The U.S. announcement of the defensive measures therefore has three audiences: Iran, Israel and the American public. Israel and Iran obviously know all about American efforts, meaning the key audience is the American public. The administration is trying to deflect American concerns about Iran generated both by reality and Israel by showing that effective steps are being taken.
There are two key weapon systems being deployed, the PAC-3 and the Aegis/Standard Missile-3 (SM-3). The original Patriot, primarily an anti-aircraft system, had a poor record — especially as a BMD system — during the first Gulf War. But that was almost 20 years ago. The new system is regarded as much more effective as a terminal-phase BMD system, such as the medium-range ballistic missiles (MRBMs) developed by Iran, and performed much more impressively in this role during the opening of Operation Iraqi Freedom in March 2003. In addition, Juniper Cobra served to further integrate a series of American and Israeli BMD interceptors and sensors, building a more redundant and layered system. This operation also included the SM-3, which is deployed aboard specially-modified Aegis-equipped guided missile cruisers and destroyers. The SM-3 is one…”of the most successful BMD technologies currently in the field and successfully brought down a wayward U.S. spy satellite in 2008.
Nevertheless, a series of Iranian Shahab-3s is a different threat than a few Iraqi Scuds, and the PAC-3 and SM-3 have yet to be proven in combat against such MRBMs — something the Israelis are no doubt aware of. War planners must calculate the incalculable; that is what makes good generals pessimists.
The Obama administration does not want to mount an offensive action against Iran. Such an operation would not be single strike like the 1981 Osirak attack in Iraq. Iran has multiple nuclear sites buried deep and surrounded by air defenses. And assessing the effectiveness of airstrikes would be a nightmare. Many days of combat at a minimum probably would be required, and like the effectiveness of defensive weapons systems, the quality of intelligence about which locations to hit cannot be known until after the battle.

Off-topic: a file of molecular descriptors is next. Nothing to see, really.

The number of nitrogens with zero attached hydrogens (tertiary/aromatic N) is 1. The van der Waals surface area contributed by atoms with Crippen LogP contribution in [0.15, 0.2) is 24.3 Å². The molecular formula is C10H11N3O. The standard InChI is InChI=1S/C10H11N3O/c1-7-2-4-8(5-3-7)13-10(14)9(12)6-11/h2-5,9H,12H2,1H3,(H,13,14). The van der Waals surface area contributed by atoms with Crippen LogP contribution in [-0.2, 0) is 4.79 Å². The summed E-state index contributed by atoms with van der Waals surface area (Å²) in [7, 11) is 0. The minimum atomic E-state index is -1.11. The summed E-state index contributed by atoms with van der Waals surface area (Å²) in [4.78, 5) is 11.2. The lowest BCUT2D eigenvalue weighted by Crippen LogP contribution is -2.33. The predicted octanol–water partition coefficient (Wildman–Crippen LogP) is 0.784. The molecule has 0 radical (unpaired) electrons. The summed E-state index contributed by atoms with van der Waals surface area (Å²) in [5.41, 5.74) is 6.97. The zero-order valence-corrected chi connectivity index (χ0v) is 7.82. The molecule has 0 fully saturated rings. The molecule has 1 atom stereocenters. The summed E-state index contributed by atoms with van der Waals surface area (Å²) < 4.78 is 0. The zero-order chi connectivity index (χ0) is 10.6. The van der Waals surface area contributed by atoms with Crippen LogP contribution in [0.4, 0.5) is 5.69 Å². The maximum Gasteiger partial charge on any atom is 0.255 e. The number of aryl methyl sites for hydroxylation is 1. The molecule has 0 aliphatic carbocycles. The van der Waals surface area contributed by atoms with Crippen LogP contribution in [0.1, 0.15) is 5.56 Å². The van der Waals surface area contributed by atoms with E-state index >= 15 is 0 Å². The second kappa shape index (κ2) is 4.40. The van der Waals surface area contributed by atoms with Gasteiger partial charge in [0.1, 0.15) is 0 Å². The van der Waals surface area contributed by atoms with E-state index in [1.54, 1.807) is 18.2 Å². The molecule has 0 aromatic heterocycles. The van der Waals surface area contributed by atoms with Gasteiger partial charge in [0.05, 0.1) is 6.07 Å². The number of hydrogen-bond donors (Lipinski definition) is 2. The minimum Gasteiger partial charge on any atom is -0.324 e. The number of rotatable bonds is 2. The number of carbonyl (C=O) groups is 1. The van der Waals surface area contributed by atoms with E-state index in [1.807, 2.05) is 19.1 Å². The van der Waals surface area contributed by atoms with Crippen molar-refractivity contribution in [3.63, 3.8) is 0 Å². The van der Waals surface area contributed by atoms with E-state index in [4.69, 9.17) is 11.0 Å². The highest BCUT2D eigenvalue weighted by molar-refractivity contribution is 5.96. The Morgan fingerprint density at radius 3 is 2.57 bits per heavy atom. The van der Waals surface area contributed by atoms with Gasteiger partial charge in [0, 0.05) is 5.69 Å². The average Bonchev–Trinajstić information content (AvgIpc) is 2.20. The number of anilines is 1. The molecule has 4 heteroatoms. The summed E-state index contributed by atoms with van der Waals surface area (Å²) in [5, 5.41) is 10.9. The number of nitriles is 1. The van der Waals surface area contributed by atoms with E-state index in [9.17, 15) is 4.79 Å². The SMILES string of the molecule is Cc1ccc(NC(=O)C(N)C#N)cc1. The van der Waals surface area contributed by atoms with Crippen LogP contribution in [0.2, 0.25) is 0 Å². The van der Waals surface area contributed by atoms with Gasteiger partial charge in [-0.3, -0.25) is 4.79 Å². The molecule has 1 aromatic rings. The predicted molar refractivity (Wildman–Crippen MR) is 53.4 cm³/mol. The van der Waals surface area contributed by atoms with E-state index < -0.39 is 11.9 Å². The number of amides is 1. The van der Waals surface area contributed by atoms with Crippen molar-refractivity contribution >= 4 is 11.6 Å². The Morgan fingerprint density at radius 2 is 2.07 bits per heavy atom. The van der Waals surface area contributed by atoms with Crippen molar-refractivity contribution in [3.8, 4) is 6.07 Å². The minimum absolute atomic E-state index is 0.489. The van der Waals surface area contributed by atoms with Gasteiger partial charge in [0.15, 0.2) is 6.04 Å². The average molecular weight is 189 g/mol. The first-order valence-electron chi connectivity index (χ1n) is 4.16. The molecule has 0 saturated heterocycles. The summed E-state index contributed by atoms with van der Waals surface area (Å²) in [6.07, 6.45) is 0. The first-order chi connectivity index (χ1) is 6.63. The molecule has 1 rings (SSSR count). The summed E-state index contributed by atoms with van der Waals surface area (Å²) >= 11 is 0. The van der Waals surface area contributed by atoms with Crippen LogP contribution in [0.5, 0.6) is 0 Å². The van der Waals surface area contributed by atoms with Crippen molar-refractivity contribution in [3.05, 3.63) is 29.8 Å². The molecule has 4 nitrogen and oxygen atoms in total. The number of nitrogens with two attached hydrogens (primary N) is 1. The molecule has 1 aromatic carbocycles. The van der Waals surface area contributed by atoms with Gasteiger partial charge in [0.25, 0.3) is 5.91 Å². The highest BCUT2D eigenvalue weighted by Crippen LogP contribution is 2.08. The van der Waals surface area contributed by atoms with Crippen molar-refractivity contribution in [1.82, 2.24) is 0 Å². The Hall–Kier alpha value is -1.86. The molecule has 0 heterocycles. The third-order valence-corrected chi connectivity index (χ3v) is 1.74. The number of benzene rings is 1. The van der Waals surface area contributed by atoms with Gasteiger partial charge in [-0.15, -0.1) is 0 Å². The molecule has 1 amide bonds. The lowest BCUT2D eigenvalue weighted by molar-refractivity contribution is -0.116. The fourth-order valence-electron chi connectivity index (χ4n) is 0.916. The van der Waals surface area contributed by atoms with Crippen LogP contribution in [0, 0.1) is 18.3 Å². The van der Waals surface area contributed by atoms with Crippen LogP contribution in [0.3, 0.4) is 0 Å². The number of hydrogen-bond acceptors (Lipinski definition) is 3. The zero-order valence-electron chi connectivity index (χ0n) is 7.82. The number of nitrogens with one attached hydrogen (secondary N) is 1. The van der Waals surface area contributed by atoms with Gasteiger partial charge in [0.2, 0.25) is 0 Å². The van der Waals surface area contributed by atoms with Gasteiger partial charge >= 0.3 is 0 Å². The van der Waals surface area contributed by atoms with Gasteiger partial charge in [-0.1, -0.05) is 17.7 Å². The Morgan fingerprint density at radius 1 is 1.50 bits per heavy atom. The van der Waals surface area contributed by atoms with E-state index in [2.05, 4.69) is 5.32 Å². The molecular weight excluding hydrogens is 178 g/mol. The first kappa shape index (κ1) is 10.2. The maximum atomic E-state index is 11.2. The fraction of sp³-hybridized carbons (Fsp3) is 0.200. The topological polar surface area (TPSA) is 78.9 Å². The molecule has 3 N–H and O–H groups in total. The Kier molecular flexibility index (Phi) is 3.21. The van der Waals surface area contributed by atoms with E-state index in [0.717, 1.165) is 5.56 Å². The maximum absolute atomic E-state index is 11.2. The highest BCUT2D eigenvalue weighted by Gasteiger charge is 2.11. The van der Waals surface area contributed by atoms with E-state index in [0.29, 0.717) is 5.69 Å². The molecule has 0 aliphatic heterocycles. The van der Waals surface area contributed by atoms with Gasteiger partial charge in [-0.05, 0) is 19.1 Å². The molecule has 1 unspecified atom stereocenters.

A defensive posture therefore makes perfect sense for the United States. Washington can simply defend its allies, letting them absorb the risk and then the first strike before the United States counterstrikes rather than rely on its intelligence and offensive forces in a pre-emptive strike. This defensive posture on Iran fits American grand strategy, which is always to shift such risk to partners in exchange for technology and long-term guarantees.
The Arabian states can live with this, albeit nervously, since they are not the likely targets. But Israel finds its assigned role in U.S. grand strategy far more difficult to stomach. In the unlikely event that Iran actually does develop a weapon and does strike, Israel is the likely target. If the defensive measures do not convince Iran to abandon its program and if the Patriots allow a missile to leak through, Israel has a national catastrophe. It faces an unlikely event with unacceptable consequences.
It has options, although a long-range conventional airstrike against Iran is really not one of them. Carrying out a multiday or even multiweek air campaign with Israel’s available force is too likely to be insufficient and too likely to fail. Israel’s most effective option for taking out Iran’s nuclear activities is itself nuclear. Israel could strike Iran from submarines if it genuinely intended to stop Iran’s program.
The problem with this is that much of the Iranian nuclear program is sited near large cities, including Tehran. Depending on the nuclear weapons used and their precision, any Israeli strikes could thus turn into city-killers. Israel is not able to live in a region where nuclear weapons are used in counterpopulation strikes (regardless of the actual intent behind launching). Mounting such a strike could unravel the careful balance of power Israel has created and threaten relationships it needs. And while Israel may not be as dependent on the United States as it once was, it does not want the United States completely distancing itself from Israel, as Washington doubtless would after an Israeli nuclear strike.